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Last August, Stephannia Swain returned to her old job in the kitchen at the Warwick Hotel in Philadelphia, after spending 16 months without work.
“With COVID it’s been touch and go because they’re not doing as much business… but for the most part I’m getting my 40 hours,” said Swain, who has spent the majority of her life working for the same company.
In December 2020, Philadelphia City Council passed a bill that would guarantee laid-off hotel, stadium, and airport workers would have first dibs when their jobs returned. But during the pandemic, those jobs have changed, or not yet returned, and some hotels are still struggling to attract new workers.
Swain said she has seen both the business and staffing change. Two people retired from the kitchen during the pandemic and have not been replaced. With the hotel no longer offering room service, the kitchen does not need as many people. Swain cooks for event banquets and the staff cafeteria.
Swain said she expected COVID to change some things, and is happy she could return. “Just as long as I got my job back, I wasn’t expecting to have my same hours,” she said.
The pandemic drove many business changes for hotels, from cutting room cleanings to closing dining rooms. The leisure and hospitality industry in the U.S. lost 3.7 million jobs in 2020, more than any other major job category, according to the U.S. Bureau of Labor Statistics.
Tourism is now returning. Hotel occupancy in Center City Philadelphia increased by 31.3% from 2020 to 2021, according to the Mayor’s Office. While it’s still well below 2019 levels, the industry is predicted to make a full recovery in 2023.
Hotel jobs are on the rise, too. In December, restaurants and hotels led in terms of new jobs created, adding 53,000 across the country, according to the Bureau of Labor Statistics.
And unlike in other fields, the Philadelphia bill provides some context for how many people switched jobs during the pandemic, and how many returned.
“The passage of the bill preempted a lot of nasty fights that we otherwise likely would have had. By and large, the industry has followed the law as far as we know,” said Dermot Delude-Dix, a research analyst for UNITE HERE Local 274. As a cautionary tale, he pointed to a hotel in Maryland that received a Paycheck Protection Program loan but as of last year had not rehired any of its original staff.
The bills, called the “Black Workers Matter Economic Recovery Package,” explicitly aimed to protect the majority Black, Asian, and Latino hospitality workforce from being replaced by younger, lower-paid workers. In Philadelphia, that covered 12,000 people, according to numbers provided by the City Council.
In the end, many workers have returned to their former employers, according to data compiled by UNITE HERE.
“It varies by workplace but seems to correlate with the quality of the job,” said Delude-Dix. Center City hotels with higher wages saw a greater number of workers return to their old jobs, he said, with some rehiring as much as 90% of their formerly employed workforce in some capacity. Return rates were lower at the airport, said Delude-Dix, but those jobs also saw greater turnover pre-pandemic.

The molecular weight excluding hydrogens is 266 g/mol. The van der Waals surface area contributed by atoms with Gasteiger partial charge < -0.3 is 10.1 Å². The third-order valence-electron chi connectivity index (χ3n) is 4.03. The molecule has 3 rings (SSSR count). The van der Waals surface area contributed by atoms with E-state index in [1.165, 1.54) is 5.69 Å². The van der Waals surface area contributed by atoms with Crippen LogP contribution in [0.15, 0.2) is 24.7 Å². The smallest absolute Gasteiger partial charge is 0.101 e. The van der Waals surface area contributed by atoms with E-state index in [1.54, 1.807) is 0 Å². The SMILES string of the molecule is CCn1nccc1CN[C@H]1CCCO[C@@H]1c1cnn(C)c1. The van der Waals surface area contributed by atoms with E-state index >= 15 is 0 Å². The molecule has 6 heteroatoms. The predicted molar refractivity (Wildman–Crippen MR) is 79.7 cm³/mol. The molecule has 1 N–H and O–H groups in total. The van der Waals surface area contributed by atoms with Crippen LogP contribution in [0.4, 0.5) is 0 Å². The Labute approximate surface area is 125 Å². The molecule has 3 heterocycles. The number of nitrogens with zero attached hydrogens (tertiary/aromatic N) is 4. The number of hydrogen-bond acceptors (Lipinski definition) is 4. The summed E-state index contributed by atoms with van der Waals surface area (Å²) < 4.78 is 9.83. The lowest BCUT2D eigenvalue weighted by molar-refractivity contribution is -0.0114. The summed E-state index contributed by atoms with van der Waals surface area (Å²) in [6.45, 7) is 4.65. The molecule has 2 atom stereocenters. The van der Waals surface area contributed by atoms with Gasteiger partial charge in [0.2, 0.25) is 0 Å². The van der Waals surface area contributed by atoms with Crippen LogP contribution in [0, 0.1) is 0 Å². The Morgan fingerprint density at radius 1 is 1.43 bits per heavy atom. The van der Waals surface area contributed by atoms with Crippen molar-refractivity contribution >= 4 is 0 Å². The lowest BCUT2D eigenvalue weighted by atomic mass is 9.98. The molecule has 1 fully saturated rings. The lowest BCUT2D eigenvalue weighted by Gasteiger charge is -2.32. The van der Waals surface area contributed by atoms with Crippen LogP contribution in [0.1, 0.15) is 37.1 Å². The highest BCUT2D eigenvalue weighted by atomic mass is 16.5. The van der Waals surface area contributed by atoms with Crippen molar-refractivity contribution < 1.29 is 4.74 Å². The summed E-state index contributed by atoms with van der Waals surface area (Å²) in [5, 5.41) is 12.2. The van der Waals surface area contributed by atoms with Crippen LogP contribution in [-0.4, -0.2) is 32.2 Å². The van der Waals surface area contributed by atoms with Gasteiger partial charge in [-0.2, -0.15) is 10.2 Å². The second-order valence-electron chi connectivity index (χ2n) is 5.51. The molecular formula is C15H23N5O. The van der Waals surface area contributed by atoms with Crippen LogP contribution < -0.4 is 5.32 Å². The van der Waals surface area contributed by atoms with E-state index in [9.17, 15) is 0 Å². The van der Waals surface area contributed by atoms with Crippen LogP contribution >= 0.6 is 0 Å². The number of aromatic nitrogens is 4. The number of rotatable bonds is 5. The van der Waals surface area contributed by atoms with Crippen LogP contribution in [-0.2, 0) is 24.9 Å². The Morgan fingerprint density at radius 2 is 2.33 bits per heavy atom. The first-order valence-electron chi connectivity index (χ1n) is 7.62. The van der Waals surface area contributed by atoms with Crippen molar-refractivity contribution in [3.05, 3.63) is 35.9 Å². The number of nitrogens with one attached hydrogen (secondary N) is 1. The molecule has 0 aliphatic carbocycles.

For the hotel industry, the desire to fill jobs as more guests return has pushed up wages, but hiring still lagged behind demand, according to the analytics group STR.
“I thought that bill was unnecessary because it’s in the best interest of the hotels to bring back their more experienced people first,” said Ed Grose, executive director of the Greater Philadelphia Hotel Association.
Grose said the hiring picture has slowly improved, but is still a challenge for some. Demand is not just for frontline workers, but also managers and chief engineers, who oversee building maintenance.
“I am aware of some hotels that are resorting to cleaning contractors because they’re unable to hire housekeepers,” said Grose. UNITE HERE has repeatedly criticized such changes, saying the reduction or outsourcing of cleaning undermines union jobs.
Pre-pandemic pay data for Philadelphia hotels shows a wide range of compensation. Starting salary for a tipped bartender ranged from $5/hour to $13.51/hour in 2019, according to industry data. For a housekeeping supervisor, the starting pay varied from $12/hour to $19.95/hour depending on location.
Some workers simply found different outlets for their skills.
Mary Mastrobuoni, 61, spent 35 years working for hotels, most recently as a concierge at a Center City hotel. Hospitality ran in her family. “My father was a bell captain and my mother was a banquet waitress, and they met and they eventually got married,” she said, after working at the same hotel.
Then came COVID-19. Mastrobuoni was one of the millions of hospitality workers laid off or furloughed in 2020. She had had a real estate license for several years already, and decided to turn her side hustle into her career.
When everything shut down, “I was thrilled that I had something else to lean on or to really utilize,” said Mastrobuoni. In 2021, she said her old employer did reach back out and offer her a position, but not the same one or the same hours she had before. She declined.
WHYY is one of over 20 news organizations producing Broke in Philly, a collaborative reporting project on solutions to poverty and the city’s push towards economic justice. Follow us at @BrokeInPhilly.